Flyvefisken-class patrol vessel
P555 HDMS Støren
|Operators:|| Royal Danish Navy
Lithuanian Naval Force
|Subclasses:||Tejo class (Portugal)|
|General characteristics |
|Displacement:||320 tonnes (315 long tons) light
450 tonnes (443 long tons) full load
|Length:||54 m (177 ft 2 in)|
|Beam:||9 m (29 ft 6 in)|
|Draught:||2.5 m (8 ft 2 in)|
|Propulsion:||Combined diesel and gas
1 × General Electric LM500 gas turbine 4,066 kW (5,453 hp)
2 × MTU 16V 396TB94 diesels 4,226 kW (5,667 hp) total
1 × auxiliary GM 12V-71 diesel, 373 kW (500 hp) Hydraulic propulsion
3 × auxiliary GM 6-71 diesel generators
|Speed:||30 knots (56 km/h; 35 mph) on turbine + diesels
20 knots (37 km/h; 23 mph) on MTU's
7 knots (13 km/h; 8.1 mph) on hydraulic drive
|Range:||3,860 nmi (7,150 km) at 18 kn (33 km/h; 21 mph)|
|Complement:||19-29 depending on role|
|Terma Scanter Mil 009 surveillance radar
Thales TMS 2640 Salmon variable depth sonar
Furuno navigational radar
EADS TRS-3D air search radar (Combat role)
Plessey AWS-6 air search radar (MCM role)
SaabTech Vectronics 9LV 200 Mk 3 Fire control radar
|Armament:||Armament depends on the ships role, but includes the following options:
8 × launchers for Boeing RGM-84 Harpoon Block II SSM
12 × launchers Sea Sparrow SAM
1 × OTO Melara 76 mm/62 gun
2 × 12.7 mm machine guns
4 × 323 mm (12.7 in) MU90 ASW torpedoes
The Flyvefisken-class patrol vessels ("Flying fish" in Danish) are warships of the Royal Danish Navy. The class is also known as the Standard Flex 300 or SF300 class. The four vessels sold to the Portuguese Navy are locally referred as Tejo-class.
Containerised weapon systems
The Flyvefisken ships were constructed using an innovative modular design known as StanFlex: they have a standard hull in which containerised weapons or systems can be placed. This allows them to rapidly change roles, typically in 48 hours. This enables the ships to be configured to perform the following roles:
- Surveillance/pollution control
- Mine countermeasures/minehunter (MCM)
The containers measure 3.5 by 3 by 2.5 metres (11.5 × 9.8 × 8.2 ft). One container is situated on the foredeck; the other three go on the quarterdeck behind the superstructure and funnel. Furthermore the ships are built using the sandwich principle - a layer of fiberglass either side of a core of PVC cell foam. This forms the structure from keel to top of mast. This building method has reduces maintenance costs - so much so that 20 years on the new Diana and -Holm class have been built using the same materials.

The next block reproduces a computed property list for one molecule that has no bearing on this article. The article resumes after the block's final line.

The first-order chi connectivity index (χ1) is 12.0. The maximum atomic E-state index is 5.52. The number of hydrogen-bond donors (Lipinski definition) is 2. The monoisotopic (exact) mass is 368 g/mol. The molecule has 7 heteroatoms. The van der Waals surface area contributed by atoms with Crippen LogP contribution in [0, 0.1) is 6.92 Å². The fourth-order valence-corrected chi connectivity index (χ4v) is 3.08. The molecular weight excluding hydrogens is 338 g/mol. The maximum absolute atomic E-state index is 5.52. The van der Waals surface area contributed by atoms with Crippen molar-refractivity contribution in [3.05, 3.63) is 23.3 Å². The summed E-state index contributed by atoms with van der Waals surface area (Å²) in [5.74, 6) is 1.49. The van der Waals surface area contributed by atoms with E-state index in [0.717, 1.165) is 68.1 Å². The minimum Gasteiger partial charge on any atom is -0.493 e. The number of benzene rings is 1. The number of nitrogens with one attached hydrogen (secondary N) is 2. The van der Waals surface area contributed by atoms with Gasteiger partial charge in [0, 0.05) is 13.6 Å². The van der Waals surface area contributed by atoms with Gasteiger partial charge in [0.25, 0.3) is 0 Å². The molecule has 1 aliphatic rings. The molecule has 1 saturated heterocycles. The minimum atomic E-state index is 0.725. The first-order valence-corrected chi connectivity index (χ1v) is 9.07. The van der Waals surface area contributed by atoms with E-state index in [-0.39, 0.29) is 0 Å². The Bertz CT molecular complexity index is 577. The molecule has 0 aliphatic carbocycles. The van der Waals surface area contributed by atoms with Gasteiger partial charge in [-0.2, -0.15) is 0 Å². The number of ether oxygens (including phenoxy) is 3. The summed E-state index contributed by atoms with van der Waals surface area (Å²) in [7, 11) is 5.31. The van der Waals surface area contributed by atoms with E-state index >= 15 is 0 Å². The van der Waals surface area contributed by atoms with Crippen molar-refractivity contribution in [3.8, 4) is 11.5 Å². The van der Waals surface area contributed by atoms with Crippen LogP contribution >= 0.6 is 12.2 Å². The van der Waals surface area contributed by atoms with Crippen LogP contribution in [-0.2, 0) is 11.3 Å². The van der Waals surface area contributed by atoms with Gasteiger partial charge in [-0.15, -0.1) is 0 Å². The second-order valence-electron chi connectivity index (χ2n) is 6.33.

Replaced three different vessels
The Flyvefisken class replaced three different vessels in the Danish Navy: Six torpedo boats of the Søløven class (1965–90), six coastal minesweepers of the Sund class (1955–99) and eight seaward defence craft of the Daphne class (1961–91). It was possible because of the containerised systems and modern technology.
The replaced vessels used World War II (or WWI) tactics: The Søløven boats were light plywood boats propelled by three turboshafts, which attacked the enemy ships with torpedoes in 54 knots hit-and-run attacks. The Flyvefisken class is not that fast, but their Harpoon missiles are sufficient for the task.
The Sund-class minesweepers were built of wood, bronze and other non-magnetic materials. They swept mine fields by trawling through the area with paravanes on tow separating magnetic and acoustic generators for the bottom mines, and chain cutters for the horned mines. The Flyvefisken class is a minehunter and locates the mines with side-scan sonar and neutralizes them one by one with a ROV.
Ships in class
A total of 14 ships were built in the class, in three series:
|#||Name||Laid down||Launched||Commissioned||Decommissioned||Int. Callsign||Role|
|15 August 1985||26 April 1986||19 December 1989||- a) LVS Zemaitis (P 11)||OVDA||MCM|
|February 1988||6 August 1989||19 August 1990||- a) LVS Dzukas (P 12)||OVDB||MCM|
|August 1988||13 January 1990||1 November 1990||12 January 2012||OVDC||MCM|
|March 1988||20 May 1990||12 March 1991||7 October 2010||OVDD||MCM|
|December 1988||8 January 1991||4 October 1991||7 October 2010||OVDE||MCM|
|August 1989||1 September 1991||24 April 1992||7 October 2010||OVBF||MCM|
|-||1 September 1991||1 February 1992||2 August 2006, scrapped||OVDG||MCM|
|-||1992||1 February 1992||7 October 2010, sold to Portugal on October 2014||OVDH||Combat|
|-||1992||1 July 1993||7 October 2010||OVDI||Surveillance|
|-||1993||21 January 1994||- a) LVS Aukstaitis (P 14)||OVDJ||Surveillance|
|-||1994||7 October 1994||7 October 2010, sold to Portugal on October 2014||OVDK||Combat|
|-||1994||10 April 1995||7 October 2010, sold to Portugal on October 2014||OVDL||Combat|
|-||1995||15 January 1996||7 October 2010, sold to Portugal on October 2014||OVDM||Combat|
|-||1995||27 May 1996||-||OVDN||Surveillance|
a) = Sold to Lithuania, March 2007
The difference between the series is mainly in the configuration of the propulsion system. Series 2 is not equipped with hydraulic propulsion, but instead has an additional auxiliary engine, and Series 3 has one further auxiliary engine.
- "Specifications: Flyvefisken Class (SF 300) Multi-Role Vessels - Naval Technology". www.naval-technology.com. Retrieved 2009-11-26.
- "Flyvefisken Class (SF 300) Multi-Role Vessels - Naval Technology". www.naval-technology.com. Retrieved 2009-11-26.
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